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need info on pay scale for movie musicians

Discussion in 'Miscellaneous [DB]' started by CB3000, Jun 4, 2011.


  1. CB3000

    CB3000 Supporting Member

    I am looking for an idea as to what pay (AKA scale) is like for musicians performing on camera in a movie (big budget) and providing music for a film. i know it's vague but any help would be good. thanks!
     
  2. I have no clue, but . . . that sounds like something that a musicians union would be able to help you with?
     
  3. Eric Hochberg

    Eric Hochberg Supporting Member

    Jul 7, 2004
    Chicago
    If the movie is being produced by signers to the AFM agreement, then you will be paid union scale (at a minimum). Contact the AFM for that info, and if you are a member, it's on the website, I believe. If you're not a member and don't want to join, you can do the first service under Taft Hartley, but will have to join after that. Since it is on camera, you should also contact Screen Actors Guild and see what they say.

    If the music is being produced outside the agreement, then you're probably talking about a buy-out situation.
     
  4. anonymous122511

    anonymous122511 Guest

    Dec 28, 2010
    It's highly doubtful your actual playing will be in the movie so you're a special skills actor and that's the pay scale you want to be going for. Here in Vancouver (aka hollywood north) the rate is around $350 a day to start. You fall into the same category as a non-stunt driver, skateboarder, skier etc. If you're using your own instruments that's a negotiating point too.
     
  5. Eric Hochberg

    Eric Hochberg Supporting Member

    Jul 7, 2004
    Chicago
    Correct me if I'm wrong, but the situation in Canada probably doesn't carry over to union work in the states. The OP said they were using his music. Not that far fetched, I just did a one of these projects, on camera and my playing recorded while they shot. Covered under SAG through AFM.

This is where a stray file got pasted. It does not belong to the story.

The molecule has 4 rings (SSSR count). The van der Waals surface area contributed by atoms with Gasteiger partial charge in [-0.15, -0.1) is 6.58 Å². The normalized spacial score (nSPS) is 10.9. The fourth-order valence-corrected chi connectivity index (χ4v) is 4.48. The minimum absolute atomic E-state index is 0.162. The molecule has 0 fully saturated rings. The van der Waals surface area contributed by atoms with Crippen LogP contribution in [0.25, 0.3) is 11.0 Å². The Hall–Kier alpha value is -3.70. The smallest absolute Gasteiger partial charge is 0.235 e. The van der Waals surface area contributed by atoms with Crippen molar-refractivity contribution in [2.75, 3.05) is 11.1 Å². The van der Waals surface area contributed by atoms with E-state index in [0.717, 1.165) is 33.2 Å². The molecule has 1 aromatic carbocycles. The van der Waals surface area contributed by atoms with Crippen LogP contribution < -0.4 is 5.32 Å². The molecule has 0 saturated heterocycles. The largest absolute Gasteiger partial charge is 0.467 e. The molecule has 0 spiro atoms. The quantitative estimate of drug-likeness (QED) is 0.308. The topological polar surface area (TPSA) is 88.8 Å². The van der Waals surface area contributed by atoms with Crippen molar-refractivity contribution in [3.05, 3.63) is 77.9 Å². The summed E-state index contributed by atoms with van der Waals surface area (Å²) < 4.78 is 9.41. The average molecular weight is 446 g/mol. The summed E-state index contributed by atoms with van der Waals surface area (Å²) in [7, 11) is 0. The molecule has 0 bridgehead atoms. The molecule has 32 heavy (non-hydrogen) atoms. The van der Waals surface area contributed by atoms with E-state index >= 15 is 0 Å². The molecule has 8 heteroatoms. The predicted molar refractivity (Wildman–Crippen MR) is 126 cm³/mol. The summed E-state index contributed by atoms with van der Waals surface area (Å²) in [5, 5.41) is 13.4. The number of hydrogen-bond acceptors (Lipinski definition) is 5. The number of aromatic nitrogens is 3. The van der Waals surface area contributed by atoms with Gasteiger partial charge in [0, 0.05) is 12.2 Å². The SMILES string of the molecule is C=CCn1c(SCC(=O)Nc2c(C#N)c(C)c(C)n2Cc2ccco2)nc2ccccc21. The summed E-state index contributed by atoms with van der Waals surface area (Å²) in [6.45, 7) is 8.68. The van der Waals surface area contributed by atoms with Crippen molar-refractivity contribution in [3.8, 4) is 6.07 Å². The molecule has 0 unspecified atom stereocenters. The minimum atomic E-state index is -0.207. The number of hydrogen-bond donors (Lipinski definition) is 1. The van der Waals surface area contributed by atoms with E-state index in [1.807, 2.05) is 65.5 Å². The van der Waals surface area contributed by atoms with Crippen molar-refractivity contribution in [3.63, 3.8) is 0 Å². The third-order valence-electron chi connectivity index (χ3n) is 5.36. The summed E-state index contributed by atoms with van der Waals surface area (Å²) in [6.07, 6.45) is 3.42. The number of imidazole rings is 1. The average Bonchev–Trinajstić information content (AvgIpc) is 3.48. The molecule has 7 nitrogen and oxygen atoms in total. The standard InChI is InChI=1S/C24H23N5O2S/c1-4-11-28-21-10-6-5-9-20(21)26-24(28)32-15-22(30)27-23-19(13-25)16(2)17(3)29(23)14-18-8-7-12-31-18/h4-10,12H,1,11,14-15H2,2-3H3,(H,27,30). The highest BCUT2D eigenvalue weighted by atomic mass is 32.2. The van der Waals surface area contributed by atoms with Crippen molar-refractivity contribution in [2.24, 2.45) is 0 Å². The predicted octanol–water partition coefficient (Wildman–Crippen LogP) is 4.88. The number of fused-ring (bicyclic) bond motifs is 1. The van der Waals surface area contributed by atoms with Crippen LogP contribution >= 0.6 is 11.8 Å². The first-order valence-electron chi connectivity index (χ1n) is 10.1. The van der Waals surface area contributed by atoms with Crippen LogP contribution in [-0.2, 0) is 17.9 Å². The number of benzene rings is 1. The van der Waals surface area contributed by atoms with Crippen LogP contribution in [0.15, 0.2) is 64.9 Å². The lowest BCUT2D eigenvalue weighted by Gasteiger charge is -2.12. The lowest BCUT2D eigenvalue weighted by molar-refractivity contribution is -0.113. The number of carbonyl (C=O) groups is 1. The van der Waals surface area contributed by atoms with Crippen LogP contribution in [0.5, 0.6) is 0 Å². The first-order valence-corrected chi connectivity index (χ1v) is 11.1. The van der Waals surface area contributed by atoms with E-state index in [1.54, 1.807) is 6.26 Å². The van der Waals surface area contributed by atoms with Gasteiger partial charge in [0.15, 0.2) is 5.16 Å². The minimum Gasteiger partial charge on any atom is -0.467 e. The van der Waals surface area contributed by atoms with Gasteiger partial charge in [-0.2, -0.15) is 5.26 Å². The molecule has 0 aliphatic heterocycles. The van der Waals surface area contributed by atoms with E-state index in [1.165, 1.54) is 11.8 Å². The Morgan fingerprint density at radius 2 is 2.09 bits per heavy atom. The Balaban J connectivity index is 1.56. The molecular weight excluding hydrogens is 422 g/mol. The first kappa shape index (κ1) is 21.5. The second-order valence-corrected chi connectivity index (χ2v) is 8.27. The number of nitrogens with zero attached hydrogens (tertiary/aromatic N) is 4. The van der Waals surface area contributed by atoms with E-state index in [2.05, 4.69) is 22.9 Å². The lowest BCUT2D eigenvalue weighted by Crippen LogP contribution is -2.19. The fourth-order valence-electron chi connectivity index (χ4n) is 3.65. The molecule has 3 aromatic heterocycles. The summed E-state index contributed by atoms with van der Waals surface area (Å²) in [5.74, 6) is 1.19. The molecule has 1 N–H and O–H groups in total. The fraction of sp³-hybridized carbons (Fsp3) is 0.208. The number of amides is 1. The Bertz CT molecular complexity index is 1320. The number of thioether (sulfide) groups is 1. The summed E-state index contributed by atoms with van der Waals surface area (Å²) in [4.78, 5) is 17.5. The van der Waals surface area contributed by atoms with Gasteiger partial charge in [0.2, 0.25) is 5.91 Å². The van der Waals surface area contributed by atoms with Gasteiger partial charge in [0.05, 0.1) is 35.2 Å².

6. anonymous122511

    anonymous122511 Guest

    Dec 28, 2010
    Ok, you're wrong SAG works up here too. :D
    I've worked on dozens of feature films and was just posting a real rate for actors doing this kind of work. Whether or not the music actually ends up in the movie is anyone's guess...recording a band over dialog is VERY rare. The things you want to be negotiating on are the acting, the music and the props (instruments) as these are all things you would charge for on their own. However you cut it don't undercharge just to be in the movies. It's likely gonna be a long, hard day of real work and you need to get paid for that.
     
  7. TroyK

    TroyK Moderator Staff Member

    Mar 14, 2003
    Seattle, WA
    Everything set in Seattle (New AMC Series "the Killing" anyone?) was filmed in Vancouver.
     
  8. CB3000

    CB3000 Supporting Member

    thanks everyone--i think the concept is we are on camera and they would use our recordings. i'm just gathering info TB has some very savvy members!
     
  9. foilracer

    foilracer Supporting Member

    Oct 12, 2007
    Seattle, WA
    Hey Troy...your talkbass mailbox is full...-Al
     
  10. scott reed

    scott reed Supporting Member

    Nov 4, 2002
    Memphis
    I've done a little tv and movie work. AFM had two classifications. If you played the music used you were covered by recording scale. If you "played" or "faked" music on camera you were classified a Sideline Musician and the minimum call was eight hours at a lower rate than recording. Of course, scale is a minimum payment and can be negotiated accordingly.
    The real money came from composing music - the performing rights organizations (ASCAP, BMI or SOCAN in Canada) royalities can be worth far more than a day or two of sideline plus yearly Special Payments from the AFM.
     
  11. CB3000

    CB3000 Supporting Member

    Thanks for that! It looks like we will get recording scale and possibly have an original in the movie. This is interesting stuff!
     

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